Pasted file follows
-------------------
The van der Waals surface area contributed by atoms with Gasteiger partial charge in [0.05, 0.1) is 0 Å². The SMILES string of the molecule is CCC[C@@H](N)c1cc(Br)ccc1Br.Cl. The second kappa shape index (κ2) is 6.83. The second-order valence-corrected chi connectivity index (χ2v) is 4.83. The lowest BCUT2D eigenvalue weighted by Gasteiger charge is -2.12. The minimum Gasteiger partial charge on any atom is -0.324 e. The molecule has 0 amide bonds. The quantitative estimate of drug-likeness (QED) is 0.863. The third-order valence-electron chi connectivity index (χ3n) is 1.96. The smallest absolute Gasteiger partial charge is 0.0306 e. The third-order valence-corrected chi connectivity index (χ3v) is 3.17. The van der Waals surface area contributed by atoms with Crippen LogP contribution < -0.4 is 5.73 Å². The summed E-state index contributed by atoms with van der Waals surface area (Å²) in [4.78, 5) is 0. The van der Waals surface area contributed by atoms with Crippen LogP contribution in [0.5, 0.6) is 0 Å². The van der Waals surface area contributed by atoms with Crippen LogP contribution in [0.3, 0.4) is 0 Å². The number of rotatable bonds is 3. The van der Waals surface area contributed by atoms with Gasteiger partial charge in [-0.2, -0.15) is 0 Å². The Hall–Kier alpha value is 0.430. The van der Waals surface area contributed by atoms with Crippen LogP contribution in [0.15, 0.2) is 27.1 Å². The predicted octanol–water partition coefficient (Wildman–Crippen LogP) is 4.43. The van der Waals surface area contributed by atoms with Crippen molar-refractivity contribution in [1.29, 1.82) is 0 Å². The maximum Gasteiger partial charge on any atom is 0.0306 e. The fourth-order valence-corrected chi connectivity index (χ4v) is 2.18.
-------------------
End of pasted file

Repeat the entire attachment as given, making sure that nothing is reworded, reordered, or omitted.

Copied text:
The van der Waals surface area contributed by atoms with Gasteiger partial charge in [0.05, 0.1) is 0 Å². The SMILES string of the molecule is CCC[C@@H](N)c1cc(Br)ccc1Br.Cl. The second kappa shape index (κ2) is 6.83. The second-order valence-corrected chi connectivity index (χ2v) is 4.83. The lowest BCUT2D eigenvalue weighted by Gasteiger charge is -2.12. The minimum Gasteiger partial charge on any atom is -0.324 e. The molecule has 0 amide bonds. The quantitative estimate of drug-likeness (QED) is 0.863. The third-order valence-electron chi connectivity index (χ3n) is 1.96. The smallest absolute Gasteiger partial charge is 0.0306 e. The third-order valence-corrected chi connectivity index (χ3v) is 3.17. The van der Waals surface area contributed by atoms with Crippen LogP contribution < -0.4 is 5.73 Å². The summed E-state index contributed by atoms with van der Waals surface area (Å²) in [4.78, 5) is 0. The van der Waals surface area contributed by atoms with Crippen LogP contribution in [0.5, 0.6) is 0 Å². The van der Waals surface area contributed by atoms with Crippen LogP contribution in [0.3, 0.4) is 0 Å². The number of rotatable bonds is 3. The van der Waals surface area contributed by atoms with Gasteiger partial charge in [-0.2, -0.15) is 0 Å². The Hall–Kier alpha value is 0.430. The van der Waals surface area contributed by atoms with Crippen LogP contribution in [0.15, 0.2) is 27.1 Å². The predicted octanol–water partition coefficient (Wildman–Crippen LogP) is 4.43. The van der Waals surface area contributed by atoms with Crippen molar-refractivity contribution in [1.29, 1.82) is 0 Å². The maximum Gasteiger partial charge on any atom is 0.0306 e. The fourth-order valence-corrected chi connectivity index (χ4v) is 2.18.